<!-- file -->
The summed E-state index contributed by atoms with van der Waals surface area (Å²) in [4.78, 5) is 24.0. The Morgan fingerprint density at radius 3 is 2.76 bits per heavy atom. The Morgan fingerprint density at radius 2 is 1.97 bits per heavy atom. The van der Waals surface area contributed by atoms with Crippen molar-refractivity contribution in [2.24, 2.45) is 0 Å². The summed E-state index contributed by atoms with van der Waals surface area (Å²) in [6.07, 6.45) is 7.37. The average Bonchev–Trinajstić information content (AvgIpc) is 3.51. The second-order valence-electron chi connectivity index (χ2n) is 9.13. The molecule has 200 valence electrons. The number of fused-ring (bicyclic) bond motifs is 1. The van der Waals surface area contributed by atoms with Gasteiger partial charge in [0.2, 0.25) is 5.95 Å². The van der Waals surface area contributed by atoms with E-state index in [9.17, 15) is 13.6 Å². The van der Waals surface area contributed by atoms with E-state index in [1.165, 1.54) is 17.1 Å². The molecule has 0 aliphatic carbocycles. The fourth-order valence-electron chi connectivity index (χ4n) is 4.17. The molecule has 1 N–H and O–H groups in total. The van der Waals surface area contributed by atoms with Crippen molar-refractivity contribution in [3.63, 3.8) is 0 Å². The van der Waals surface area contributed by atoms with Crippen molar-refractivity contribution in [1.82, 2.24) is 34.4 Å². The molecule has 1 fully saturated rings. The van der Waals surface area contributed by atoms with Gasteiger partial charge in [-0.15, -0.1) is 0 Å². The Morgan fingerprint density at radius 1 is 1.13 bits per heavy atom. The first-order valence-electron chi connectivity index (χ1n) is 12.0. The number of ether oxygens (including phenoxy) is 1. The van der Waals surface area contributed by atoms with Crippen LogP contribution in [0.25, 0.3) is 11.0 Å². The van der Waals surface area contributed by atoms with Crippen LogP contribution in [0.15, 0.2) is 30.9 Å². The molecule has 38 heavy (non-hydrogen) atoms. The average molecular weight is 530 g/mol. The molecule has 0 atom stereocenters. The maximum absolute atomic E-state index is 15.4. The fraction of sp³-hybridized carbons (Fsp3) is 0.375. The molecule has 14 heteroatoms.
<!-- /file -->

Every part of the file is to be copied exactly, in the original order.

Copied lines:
The summed E-state index contributed by atoms with van der Waals surface area (Å²) in [4.78, 5) is 24.0. The Morgan fingerprint density at radius 3 is 2.76 bits per heavy atom. The Morgan fingerprint density at radius 2 is 1.97 bits per heavy atom. The van der Waals surface area contributed by atoms with Crippen molar-refractivity contribution in [2.24, 2.45) is 0 Å². The summed E-state index contributed by atoms with van der Waals surface area (Å²) in [6.07, 6.45) is 7.37. The average Bonchev–Trinajstić information content (AvgIpc) is 3.51. The second-order valence-electron chi connectivity index (χ2n) is 9.13. The molecule has 200 valence electrons. The number of fused-ring (bicyclic) bond motifs is 1. The van der Waals surface area contributed by atoms with Gasteiger partial charge in [0.2, 0.25) is 5.95 Å². The van der Waals surface area contributed by atoms with E-state index in [9.17, 15) is 13.6 Å². The van der Waals surface area contributed by atoms with E-state index in [1.165, 1.54) is 17.1 Å². The molecule has 0 aliphatic carbocycles. The fourth-order valence-electron chi connectivity index (χ4n) is 4.17. The molecule has 1 N–H and O–H groups in total. The van der Waals surface area contributed by atoms with Crippen molar-refractivity contribution in [3.63, 3.8) is 0 Å². The van der Waals surface area contributed by atoms with Crippen molar-refractivity contribution in [1.82, 2.24) is 34.4 Å². The molecule has 1 fully saturated rings. The van der Waals surface area contributed by atoms with Gasteiger partial charge in [-0.15, -0.1) is 0 Å². The Morgan fingerprint density at radius 1 is 1.13 bits per heavy atom. The first-order valence-electron chi connectivity index (χ1n) is 12.0. The number of ether oxygens (including phenoxy) is 1. The van der Waals surface area contributed by atoms with Crippen LogP contribution in [0.25, 0.3) is 11.0 Å². The van der Waals surface area contributed by atoms with Crippen LogP contribution in [0.15, 0.2) is 30.9 Å². The molecule has 38 heavy (non-hydrogen) atoms. The average molecular weight is 530 g/mol. The molecule has 0 atom stereocenters. The maximum absolute atomic E-state index is 15.4. The fraction of sp³-hybridized carbons (Fsp3) is 0.375. The molecule has 14 heteroatoms.